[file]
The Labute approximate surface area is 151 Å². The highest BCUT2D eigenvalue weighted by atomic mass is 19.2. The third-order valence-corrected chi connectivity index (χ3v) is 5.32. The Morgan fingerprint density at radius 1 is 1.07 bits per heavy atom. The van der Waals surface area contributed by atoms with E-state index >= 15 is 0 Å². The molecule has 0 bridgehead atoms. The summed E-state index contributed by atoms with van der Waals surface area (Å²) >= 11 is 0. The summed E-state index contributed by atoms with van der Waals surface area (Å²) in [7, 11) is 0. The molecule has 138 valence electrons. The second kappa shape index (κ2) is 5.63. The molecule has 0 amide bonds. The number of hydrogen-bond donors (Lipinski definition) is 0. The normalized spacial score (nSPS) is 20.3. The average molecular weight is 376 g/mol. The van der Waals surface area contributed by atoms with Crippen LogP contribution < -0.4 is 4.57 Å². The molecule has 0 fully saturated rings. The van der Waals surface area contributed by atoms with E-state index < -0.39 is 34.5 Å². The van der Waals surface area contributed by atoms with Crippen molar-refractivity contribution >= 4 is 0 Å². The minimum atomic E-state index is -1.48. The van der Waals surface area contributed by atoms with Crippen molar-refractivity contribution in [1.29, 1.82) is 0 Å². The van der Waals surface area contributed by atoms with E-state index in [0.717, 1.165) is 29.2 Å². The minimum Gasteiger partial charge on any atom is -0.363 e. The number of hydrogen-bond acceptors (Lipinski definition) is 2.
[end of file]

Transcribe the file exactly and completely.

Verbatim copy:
The Labute approximate surface area is 151 Å². The highest BCUT2D eigenvalue weighted by atomic mass is 19.2. The third-order valence-corrected chi connectivity index (χ3v) is 5.32. The Morgan fingerprint density at radius 1 is 1.07 bits per heavy atom. The van der Waals surface area contributed by atoms with E-state index >= 15 is 0 Å². The molecule has 0 bridgehead atoms. The summed E-state index contributed by atoms with van der Waals surface area (Å²) >= 11 is 0. The summed E-state index contributed by atoms with van der Waals surface area (Å²) in [7, 11) is 0. The molecule has 138 valence electrons. The second kappa shape index (κ2) is 5.63. The molecule has 0 amide bonds. The number of hydrogen-bond donors (Lipinski definition) is 0. The normalized spacial score (nSPS) is 20.3. The average molecular weight is 376 g/mol. The van der Waals surface area contributed by atoms with Crippen LogP contribution < -0.4 is 4.57 Å². The molecule has 0 fully saturated rings. The van der Waals surface area contributed by atoms with E-state index < -0.39 is 34.5 Å². The van der Waals surface area contributed by atoms with Crippen molar-refractivity contribution >= 4 is 0 Å². The minimum atomic E-state index is -1.48. The van der Waals surface area contributed by atoms with Crippen molar-refractivity contribution in [1.29, 1.82) is 0 Å². The van der Waals surface area contributed by atoms with E-state index in [0.717, 1.165) is 29.2 Å². The minimum Gasteiger partial charge on any atom is -0.363 e. The number of hydrogen-bond acceptors (Lipinski definition) is 2.